One of the questions I get asked quite frequently is how I got into information security, especially since I have a health sciences background and do not have a computer science degree. Before we get into how to get into the field let’s start with why you may want to pivot.
Recently, data out ranked oil as the most value resource in the world . This means someone needs to ensure that data is secure against evildoers. Software engineering and being a code monkey is not for everyone, security is a way to be technical without having to code all day. The security field is relatively unsaturated with huge growth potential over the coming years. This matters because it means organizations are more willing to take a risk on someone who may not be completely qualified but shows potential and willingness to learn and grow rapidly. Being in unsaturated market makes the interviewing process less competitive than other fields and you will often find yourself with multiple job offers once you have a few years of experience.
One nice thing about the security field is that you can become qualified without going to additional schooling. I did all of my certifications while holding full time roles at organizations.
First step I took was to understand how networks and the internet works. If you don’t know the foundation and layout of a house and all the rooms you cannot secure it. Same goes here. Learning how routers, switches, even cabling standards, sets the foundation for understanding how to secure a network.
I found the best way to learn this information was to prepare for the CompTIA Network+ certification. Since I’m a kinetic learner I signed up to take a bootcamp that was three days long but you can also just get a couple books and learn the material by going through the books and taking the practice exams.
Once I completed my Network + certification, I went on to take the CompTIA Security+ certification. This is an entry level certification into security and a great way to get introduced to the field. If you have a solid understanding of networking you could even skip taking the Network+ certification and go straight into taking the Security+ certification. Similarly, there is another three day bootcamp you can take or just go through the books and take some practice tests to prepare for the exam.
I personally completed both of these exams while holding a full time position within six months. They don’t require a ton of time to prepare for since they are both targeted for entry level positions. That being said, still study and build a strong foundation here. This will help you immensely for the more difficult certifications down the road. As with any subject area the more you deeply understand the topic the better able you are able to apply that information to complex scenarios. Both the Network + and Security + certifications will enable you to get entry level roles in security. You can start building some experience now while you prepare for the next certification.
After these, I pursued my Certified Information Systems Security Professional (CISSP). This is the gold standard in the industry and is known to be one of the most rigorous exams. Do not under estimate it. I would equate preparing for the CISSP to the Bar in law school or the Boards in medical school. The reason it is so highly respected is not only is a difficult exam to pass but it covers a broad spectrum of security topics from cryptography to risk management.
This certification is well worth the effort since once you do pass it is an universally recognized exam and you will get decent increase in compensation. You will have at least proven to recruiters and future employers that even though you do not have formal training in computer science or security, you have the knowledge. The only thing missing in your package would be years of experience and that will naturally come with more time in the field.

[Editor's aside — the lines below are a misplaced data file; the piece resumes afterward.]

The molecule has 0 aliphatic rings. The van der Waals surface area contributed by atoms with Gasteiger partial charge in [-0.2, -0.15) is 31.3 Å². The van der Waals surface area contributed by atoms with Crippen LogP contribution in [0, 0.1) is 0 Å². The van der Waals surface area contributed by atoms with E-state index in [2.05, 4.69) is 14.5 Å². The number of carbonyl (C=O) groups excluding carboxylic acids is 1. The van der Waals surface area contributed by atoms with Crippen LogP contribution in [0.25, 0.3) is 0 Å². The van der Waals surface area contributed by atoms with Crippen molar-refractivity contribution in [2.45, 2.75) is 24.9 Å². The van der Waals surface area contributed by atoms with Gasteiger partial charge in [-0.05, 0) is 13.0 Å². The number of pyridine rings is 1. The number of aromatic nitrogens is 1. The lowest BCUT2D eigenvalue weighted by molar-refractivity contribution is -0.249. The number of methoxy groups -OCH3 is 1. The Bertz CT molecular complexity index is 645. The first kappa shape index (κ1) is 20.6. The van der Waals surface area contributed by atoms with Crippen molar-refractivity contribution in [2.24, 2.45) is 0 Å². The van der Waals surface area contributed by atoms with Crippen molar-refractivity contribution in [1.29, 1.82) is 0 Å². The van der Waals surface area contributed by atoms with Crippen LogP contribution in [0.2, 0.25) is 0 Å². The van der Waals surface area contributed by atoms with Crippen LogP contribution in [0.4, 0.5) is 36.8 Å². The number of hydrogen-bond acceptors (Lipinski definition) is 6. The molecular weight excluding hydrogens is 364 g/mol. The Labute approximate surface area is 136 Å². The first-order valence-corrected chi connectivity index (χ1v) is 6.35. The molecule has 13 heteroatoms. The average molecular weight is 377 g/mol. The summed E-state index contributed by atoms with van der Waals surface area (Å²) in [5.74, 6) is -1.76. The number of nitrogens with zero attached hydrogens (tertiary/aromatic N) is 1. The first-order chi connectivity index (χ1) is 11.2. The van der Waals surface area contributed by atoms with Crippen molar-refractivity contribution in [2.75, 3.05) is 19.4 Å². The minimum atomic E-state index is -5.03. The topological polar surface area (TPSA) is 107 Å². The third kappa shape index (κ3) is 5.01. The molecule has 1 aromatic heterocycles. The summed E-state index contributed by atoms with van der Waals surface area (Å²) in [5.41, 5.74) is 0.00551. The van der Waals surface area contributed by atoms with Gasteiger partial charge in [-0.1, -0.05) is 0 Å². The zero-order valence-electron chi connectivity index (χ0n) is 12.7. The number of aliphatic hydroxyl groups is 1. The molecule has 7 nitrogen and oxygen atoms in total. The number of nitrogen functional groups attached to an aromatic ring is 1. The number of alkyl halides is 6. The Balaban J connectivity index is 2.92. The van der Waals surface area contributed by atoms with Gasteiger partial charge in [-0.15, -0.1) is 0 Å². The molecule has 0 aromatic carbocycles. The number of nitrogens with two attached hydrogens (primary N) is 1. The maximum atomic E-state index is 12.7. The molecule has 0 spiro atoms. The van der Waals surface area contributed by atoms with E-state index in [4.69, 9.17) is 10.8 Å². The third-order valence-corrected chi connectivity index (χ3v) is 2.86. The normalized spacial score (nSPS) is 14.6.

The CISSP took me about a year to prepare and study for while working full time. I underestimated the exam the first time I took it and failed. This however, motivated me to make sure I had a deep understanding of the information the next time I took it. I highly recommend studying for at least a couple months and enrolling in a bootcamp before you take your exam.
Aside from passing the CISSP exam you need five years of experience working in the security industry (four years if you have a college degree or another qualifying certification, like the CompTIA Security+ I mentioned earlier). When I first passed my CISSP exam, I did not have the necessary work experience to hold the credential so I had an Associate of ISC2 and held that until I had the necessary experience.
After the CISSP there are many different directions you can go depending on your interests. I personally wanted to learn more about securing information in a cloud environment so I completed my Certified Cloud Security Professional (CCSP) and used a bootcamp to prepare for that exam as well.
There are many exams and trainings but with your CISSP and some work experience you will be more than qualified for most mid-level positions in security. Find out what niche you like and try to learn more about it. Security is a very broad field with roles that range from limited to no coding experience to others that require immense technical experience and knowledge of systems and their architecture.
This is great field for people who love finding loopholes in complex systems and enjoy constantly learning. So if you’re looking to pivot careers or at least dip your toe into security you now have the tools to do so. Start with the CompTIA Network+ and Security+ certifications and see if you enjoy working in the field. To further solidify your foot hole, complete that CISSP and see the doors into the security field open up with opportunities. As always feel free to contact me if you have any questions about my journey or how I got into this field.